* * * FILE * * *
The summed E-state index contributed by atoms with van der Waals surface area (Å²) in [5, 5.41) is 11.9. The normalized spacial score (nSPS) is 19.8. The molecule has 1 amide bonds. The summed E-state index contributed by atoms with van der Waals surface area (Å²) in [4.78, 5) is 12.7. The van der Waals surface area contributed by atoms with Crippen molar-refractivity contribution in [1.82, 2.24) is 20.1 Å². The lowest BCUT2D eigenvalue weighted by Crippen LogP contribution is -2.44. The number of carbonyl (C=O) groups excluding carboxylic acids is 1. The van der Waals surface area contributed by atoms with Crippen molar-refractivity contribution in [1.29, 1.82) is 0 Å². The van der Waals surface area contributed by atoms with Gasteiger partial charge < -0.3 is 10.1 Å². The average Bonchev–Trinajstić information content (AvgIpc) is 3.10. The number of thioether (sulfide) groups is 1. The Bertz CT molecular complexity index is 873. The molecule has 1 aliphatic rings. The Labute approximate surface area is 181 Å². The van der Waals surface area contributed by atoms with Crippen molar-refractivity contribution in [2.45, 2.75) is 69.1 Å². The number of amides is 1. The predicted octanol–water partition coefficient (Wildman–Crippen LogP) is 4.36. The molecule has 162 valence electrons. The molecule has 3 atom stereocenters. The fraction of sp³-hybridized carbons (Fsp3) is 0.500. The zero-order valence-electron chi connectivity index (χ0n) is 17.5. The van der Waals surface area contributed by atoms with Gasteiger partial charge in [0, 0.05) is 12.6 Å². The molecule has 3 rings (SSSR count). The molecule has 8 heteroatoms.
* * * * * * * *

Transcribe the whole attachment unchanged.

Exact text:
The summed E-state index contributed by atoms with van der Waals surface area (Å²) in [5, 5.41) is 11.9. The normalized spacial score (nSPS) is 19.8. The molecule has 1 amide bonds. The summed E-state index contributed by atoms with van der Waals surface area (Å²) in [4.78, 5) is 12.7. The van der Waals surface area contributed by atoms with Crippen molar-refractivity contribution in [1.82, 2.24) is 20.1 Å². The lowest BCUT2D eigenvalue weighted by Crippen LogP contribution is -2.44. The number of carbonyl (C=O) groups excluding carboxylic acids is 1. The van der Waals surface area contributed by atoms with Crippen molar-refractivity contribution in [1.29, 1.82) is 0 Å². The van der Waals surface area contributed by atoms with Gasteiger partial charge < -0.3 is 10.1 Å². The average Bonchev–Trinajstić information content (AvgIpc) is 3.10. The number of thioether (sulfide) groups is 1. The Bertz CT molecular complexity index is 873. The molecule has 1 aliphatic rings. The Labute approximate surface area is 181 Å². The van der Waals surface area contributed by atoms with Crippen molar-refractivity contribution in [2.45, 2.75) is 69.1 Å². The number of amides is 1. The predicted octanol–water partition coefficient (Wildman–Crippen LogP) is 4.36. The molecule has 162 valence electrons. The molecule has 3 atom stereocenters. The fraction of sp³-hybridized carbons (Fsp3) is 0.500. The zero-order valence-electron chi connectivity index (χ0n) is 17.5. The van der Waals surface area contributed by atoms with Gasteiger partial charge in [0, 0.05) is 12.6 Å². The molecule has 3 rings (SSSR count). The molecule has 8 heteroatoms.